Astrocytoma & MRI

Cerebellar astrocytoma is the most common posterior fossa neoplasm in the child. Occasionally, these tumors present in young adults. Eighty-five percent are of the pilocytic type, which appear relatively well-circumscribed, are partially cystic and often contain a mural nodule of enhancing solid tissue. Pilocytic cerebellar astrocytomas uncommonly calcify (20%) and rarely hemorrhage. Hydrocephalus is often present, leading to patients’ common presenting symptoms of nausea, vomiting, headache, or ataxia. There is an increased frequency of occurrence with neurofibromatosis type I. Pilocytic astrocytomas are associated with a 90-95% 25-year survival rate, the highest of all primary brain gliomas. The less common fibrillary astrocytoma comprises 15% of cerebellar astrocytomas. This subtype carries a worse prognosis and tends to be infiltrative.
Medulloblastoma is primarily a neoplasm of children but occurs in adults 30% of the time. Peak incidence is in the latter half of the first decade although a smaller second peak occurs in the early third decade. In young adults, medulloblastomas usually arise in the dorsal aspect of the lateral cerebellar hemispheres, as opposed to the characteristic origin from the cerebellar vermis in children. Medulloblastoma typically has a high CT density before intravenous contrast with dense enhancement after injection. On MRI, the long TR images usually demonstrate an isointense mass, rather than the hyperintensity seen in this case. Like other primitive neuroectodermal tumors (PNET), medulloblastomas have the propensity to disseminate into the subarachnoid space via cerebrospinal fluid (CSF) pathways. The occurrence of medulloblastomas has been associated with such heritable diseases as Gorlin’s basal cell nevus syndrome, Turcot’s glioma-polyposis syndrome, and ataxia-telangiectasia.

Ependymomas account for about 5% of all intracranial gliomas. They are most common in children under 5 years of age, but a smaller peak occurs at age 30 to 40 years. The fourth ventricle is the most common site, often leading to dilatation and extrusion of tumor through the various ventricular foramina. However, CSF seeding occurs less frequently compared to PNET tumors. Ependymomas appear heterogeneous on CT and MRI and often contain hemorrhagic foci. Calcification is present in about 40-50% of patients. 

Hemangioblastomas of the posterior fossa usually occur spontaneously but are associated with von Hippel Lindau disease (vHL) in 4-20% of patients. With vHL, 20% of tumors are multiple and can occur anywhere in the cerebellum, brainstem, or spinal cord. Hemangioblastomas classically are cystic-appearing with an enhancing mural nodule, but they are entirely solid in 30-40% of patients. The tumors often have associated large vessels leading to the mass, best seen on gradient echo MRI.


By Patrick J. Kelly, M.D., FACS, Professor and Chairman of Neurosurgery

Glial Neoplasms comprise the majority of primary intracranial tumors. These affect about 14,000 Americans annually. Glial tumors are divided into a classification scheme based on cell type-usually based on the supposed cell of origin. Thus, astrocytomas are derived from astrocytes, Oligodendrogliomas derived from oligodendroglial cells and mixed gliomas or oligoastrocytomas are derived from both astrocytes and oligodendroglial elements. The following discussion concerns astrocytomas only and is presented in hopes that it will provide some insight into the classification and treatment of these tumors.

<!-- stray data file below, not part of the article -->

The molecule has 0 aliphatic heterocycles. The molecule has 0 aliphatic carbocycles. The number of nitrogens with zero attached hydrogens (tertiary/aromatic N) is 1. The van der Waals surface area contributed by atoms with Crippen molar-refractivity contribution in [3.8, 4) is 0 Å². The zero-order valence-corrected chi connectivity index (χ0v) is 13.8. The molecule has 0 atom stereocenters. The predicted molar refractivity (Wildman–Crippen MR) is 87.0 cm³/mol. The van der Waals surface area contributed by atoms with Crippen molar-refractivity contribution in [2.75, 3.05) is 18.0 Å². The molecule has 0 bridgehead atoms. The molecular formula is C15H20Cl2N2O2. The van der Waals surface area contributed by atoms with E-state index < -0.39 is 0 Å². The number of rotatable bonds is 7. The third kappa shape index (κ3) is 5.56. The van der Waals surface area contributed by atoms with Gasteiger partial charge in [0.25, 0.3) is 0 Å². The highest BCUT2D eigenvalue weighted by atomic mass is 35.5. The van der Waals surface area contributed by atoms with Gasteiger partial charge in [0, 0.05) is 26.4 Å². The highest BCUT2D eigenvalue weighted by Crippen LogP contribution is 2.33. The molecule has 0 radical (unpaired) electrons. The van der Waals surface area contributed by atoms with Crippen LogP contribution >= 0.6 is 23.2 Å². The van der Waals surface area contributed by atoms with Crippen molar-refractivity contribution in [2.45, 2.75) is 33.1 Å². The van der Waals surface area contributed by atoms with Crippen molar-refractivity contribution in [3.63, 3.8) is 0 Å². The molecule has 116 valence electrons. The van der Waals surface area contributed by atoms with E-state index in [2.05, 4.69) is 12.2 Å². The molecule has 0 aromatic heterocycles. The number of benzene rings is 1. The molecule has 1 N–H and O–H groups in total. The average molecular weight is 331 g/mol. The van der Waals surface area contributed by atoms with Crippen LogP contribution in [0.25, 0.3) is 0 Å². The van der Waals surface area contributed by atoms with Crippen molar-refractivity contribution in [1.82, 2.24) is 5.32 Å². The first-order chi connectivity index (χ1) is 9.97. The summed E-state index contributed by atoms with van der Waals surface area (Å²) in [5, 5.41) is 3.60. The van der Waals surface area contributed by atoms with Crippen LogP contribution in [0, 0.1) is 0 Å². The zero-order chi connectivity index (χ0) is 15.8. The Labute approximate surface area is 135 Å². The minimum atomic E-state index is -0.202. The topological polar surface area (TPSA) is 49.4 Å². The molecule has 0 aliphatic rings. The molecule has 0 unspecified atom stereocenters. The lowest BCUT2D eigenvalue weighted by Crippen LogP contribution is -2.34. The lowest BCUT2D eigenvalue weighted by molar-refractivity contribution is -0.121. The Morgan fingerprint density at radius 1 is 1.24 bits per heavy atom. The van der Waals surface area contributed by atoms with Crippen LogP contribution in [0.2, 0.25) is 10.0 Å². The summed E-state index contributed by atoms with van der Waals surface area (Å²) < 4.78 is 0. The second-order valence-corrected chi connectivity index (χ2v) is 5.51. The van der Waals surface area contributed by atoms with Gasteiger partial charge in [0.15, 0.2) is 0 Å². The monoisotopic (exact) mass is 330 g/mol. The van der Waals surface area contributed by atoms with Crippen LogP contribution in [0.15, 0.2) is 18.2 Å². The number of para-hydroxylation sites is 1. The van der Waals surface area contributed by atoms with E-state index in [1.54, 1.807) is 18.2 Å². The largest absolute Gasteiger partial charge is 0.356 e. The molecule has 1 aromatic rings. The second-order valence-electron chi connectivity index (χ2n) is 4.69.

In general astrocytic tumors are classified according to histologic grade. There is some confusion among pathologists on the proper system for tumor grading. This can result in confusion for physicians, research protocols and especially for patients. Below I will try to clarify the classification issue as this is extremely important for understanding the tumor and its prognosis.

The astrocytoma is derived from a normal supporting cell in the brain called the astrocyte. In a patient with one of these tumors, the cells in the astrocytoma tumor are no longer normal; and the degree of this abnormality is used to determine the tumor’s grade. The tumor’s grade determines the prognosis of the tumor. Astrocytomas are graded from 1 to 4, with grade 1 being the slowest growing and grade 4 being the most rapidly growing and malignant lesions. The following descriptions refer to the appearance of the tumor under the pathologist’s microscope.

Grade 1: In these tumors astrocytic tumor cells are usually normal in appearance except that there are more of them than normally seen in microscopic examinations of brain tissue. Usually grade 1 astrocytomas produce epileptic seizures as their only symptom since their presence is irritating to surrounding brain tissue. They can also become quite large since they are well tolerated by the brain. However, when the mass effect of the tumor and the mass of the brain combine within the non-yielding skull cavity; a rise in pressure inside the skull results. This can cause headaches, paralysis, personality change, coma and death. The prognosis for grade 1 astrocytomas is generally good. Sometimes surgery to reduce mass effect is required, however. Patients with grade 1 astrocytomas have been known to live 30 years or more following diagnosis. Radiation therapy is probably not appropriate in these tumors.